304 thoughts on “HALLELUJAH

  1. My contribution to ANZAC Day

    “Lest we forget” is not about the dead: it’s about the futility of war. Lest we forget!

  2. We will see where this goes. Some one had an advert on a free advert page. looking for people to do builders cleaning. That means going into a house, or unit after they finish the place but before any floor coverings etc are fitted and vacuuming up the dust and wiping everything down. I thought I will give it a go and called. After explaining the work, the woman asked if I was prepared to do a four hour unpaid trial shift. I had to make an instant decision.

    Now 25 years ago, I have said, ‘no thanks’ and hung up. But 25 years ago would not have been replying to a cleaning advert. Twenty five years I was not on the scrap heap just because I passed 50.

    So, against my better instincts, I said yes.

    I worked unpaid nearly five hours today, a Sunday, and at the end I was told I would get a call later in the week.

    And people are going to be required to find work at the age of sixty-nine, according to He Who Has Never Done a Day’s Real Work in His Life.

  3. Puffy,

    Keep all the details. Names, phone numbers etc. Company name or business name if used.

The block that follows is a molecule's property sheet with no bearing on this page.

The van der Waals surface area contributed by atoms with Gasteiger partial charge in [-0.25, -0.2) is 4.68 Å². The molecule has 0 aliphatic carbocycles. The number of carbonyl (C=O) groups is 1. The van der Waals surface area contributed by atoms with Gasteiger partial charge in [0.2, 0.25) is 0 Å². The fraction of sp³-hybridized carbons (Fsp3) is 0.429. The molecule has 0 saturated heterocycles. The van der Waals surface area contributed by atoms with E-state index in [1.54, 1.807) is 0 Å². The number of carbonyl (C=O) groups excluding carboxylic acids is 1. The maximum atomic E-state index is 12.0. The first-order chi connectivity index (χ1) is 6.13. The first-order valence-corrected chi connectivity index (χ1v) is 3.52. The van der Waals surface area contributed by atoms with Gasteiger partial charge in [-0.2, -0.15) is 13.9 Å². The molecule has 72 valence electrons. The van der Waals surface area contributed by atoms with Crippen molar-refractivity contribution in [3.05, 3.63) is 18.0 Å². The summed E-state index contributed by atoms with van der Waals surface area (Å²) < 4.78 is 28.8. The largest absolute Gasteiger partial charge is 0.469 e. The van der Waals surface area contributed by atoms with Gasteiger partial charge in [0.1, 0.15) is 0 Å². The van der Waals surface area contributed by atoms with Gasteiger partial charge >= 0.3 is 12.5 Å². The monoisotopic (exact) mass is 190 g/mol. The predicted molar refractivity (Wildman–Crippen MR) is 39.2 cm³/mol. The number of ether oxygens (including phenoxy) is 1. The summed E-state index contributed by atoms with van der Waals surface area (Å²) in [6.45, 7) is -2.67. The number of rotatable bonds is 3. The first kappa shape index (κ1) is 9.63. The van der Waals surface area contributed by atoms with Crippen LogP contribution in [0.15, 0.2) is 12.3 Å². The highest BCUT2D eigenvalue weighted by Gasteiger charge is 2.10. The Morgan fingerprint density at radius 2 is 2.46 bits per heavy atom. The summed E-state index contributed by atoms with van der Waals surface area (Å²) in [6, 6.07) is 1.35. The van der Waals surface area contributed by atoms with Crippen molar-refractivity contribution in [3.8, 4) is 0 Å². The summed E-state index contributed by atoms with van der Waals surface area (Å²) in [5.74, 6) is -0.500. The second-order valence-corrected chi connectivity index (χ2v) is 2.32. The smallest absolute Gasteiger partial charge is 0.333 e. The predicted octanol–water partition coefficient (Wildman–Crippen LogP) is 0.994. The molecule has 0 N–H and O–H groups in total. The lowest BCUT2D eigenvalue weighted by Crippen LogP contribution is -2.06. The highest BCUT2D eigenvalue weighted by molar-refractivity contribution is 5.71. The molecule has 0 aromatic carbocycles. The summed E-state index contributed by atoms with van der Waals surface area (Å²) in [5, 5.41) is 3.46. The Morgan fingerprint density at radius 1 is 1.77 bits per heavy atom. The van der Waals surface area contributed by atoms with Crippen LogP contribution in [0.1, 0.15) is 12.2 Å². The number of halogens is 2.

Just in case.

  4. puffy – oh dear!

    My advice – if someone asks you to do an unpaid trial then run away.

    There’s a restaurant in Port Macquarie (I won’t mention the name, but stay away from anything that has to do with whales) that has been doing this for years – years and years – and I don’t know how they keep getting away with it. No 2 son was looking for work years ago and was sent to this place by Centrelink. They seemed nice, talked about their love of surfing – it was easy back then to see my son loved surfing, he was blond, tanned and had longish hair – and totally sucked him in. He did his night on unpaid trial in the kitchen, even buying a new white T-shirt as requested to wear. He worked his guts out until the early hours of the morning and was sent home with a ‘That was great, mate, we’ll ring you.’. They never rang.